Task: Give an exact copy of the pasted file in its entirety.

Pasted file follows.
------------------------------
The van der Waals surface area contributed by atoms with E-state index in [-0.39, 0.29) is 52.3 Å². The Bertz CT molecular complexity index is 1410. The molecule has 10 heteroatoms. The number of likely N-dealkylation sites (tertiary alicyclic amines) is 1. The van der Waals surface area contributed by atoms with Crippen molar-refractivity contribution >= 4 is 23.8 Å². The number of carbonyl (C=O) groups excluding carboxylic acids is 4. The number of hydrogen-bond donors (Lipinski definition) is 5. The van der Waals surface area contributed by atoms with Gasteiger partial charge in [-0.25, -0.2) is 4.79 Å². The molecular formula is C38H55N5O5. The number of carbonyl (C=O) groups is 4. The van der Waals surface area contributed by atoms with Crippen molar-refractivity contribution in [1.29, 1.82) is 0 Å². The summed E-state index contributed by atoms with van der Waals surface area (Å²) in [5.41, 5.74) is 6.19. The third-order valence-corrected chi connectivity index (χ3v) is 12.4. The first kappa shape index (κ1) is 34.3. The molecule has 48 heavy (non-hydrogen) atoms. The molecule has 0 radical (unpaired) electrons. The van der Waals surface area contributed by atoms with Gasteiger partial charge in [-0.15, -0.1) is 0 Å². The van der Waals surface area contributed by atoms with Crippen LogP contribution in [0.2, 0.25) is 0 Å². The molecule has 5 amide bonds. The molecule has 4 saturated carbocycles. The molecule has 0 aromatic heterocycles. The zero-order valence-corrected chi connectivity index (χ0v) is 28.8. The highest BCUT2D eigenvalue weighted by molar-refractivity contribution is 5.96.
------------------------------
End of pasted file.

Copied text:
The van der Waals surface area contributed by atoms with E-state index in [-0.39, 0.29) is 52.3 Å². The Bertz CT molecular complexity index is 1410. The molecule has 10 heteroatoms. The number of likely N-dealkylation sites (tertiary alicyclic amines) is 1. The van der Waals surface area contributed by atoms with Crippen molar-refractivity contribution >= 4 is 23.8 Å². The number of carbonyl (C=O) groups excluding carboxylic acids is 4. The number of hydrogen-bond donors (Lipinski definition) is 5. The van der Waals surface area contributed by atoms with Gasteiger partial charge in [-0.25, -0.2) is 4.79 Å². The molecular formula is C38H55N5O5. The number of carbonyl (C=O) groups is 4. The van der Waals surface area contributed by atoms with Crippen molar-refractivity contribution in [1.29, 1.82) is 0 Å². The summed E-state index contributed by atoms with van der Waals surface area (Å²) in [5.41, 5.74) is 6.19. The third-order valence-corrected chi connectivity index (χ3v) is 12.4. The first kappa shape index (κ1) is 34.3. The molecule has 48 heavy (non-hydrogen) atoms. The molecule has 0 radical (unpaired) electrons. The van der Waals surface area contributed by atoms with Gasteiger partial charge in [-0.15, -0.1) is 0 Å². The van der Waals surface area contributed by atoms with Crippen LogP contribution in [0.2, 0.25) is 0 Å². The molecule has 5 amide bonds. The molecule has 4 saturated carbocycles. The molecule has 0 aromatic heterocycles. The zero-order valence-corrected chi connectivity index (χ0v) is 28.8. The highest BCUT2D eigenvalue weighted by molar-refractivity contribution is 5.96.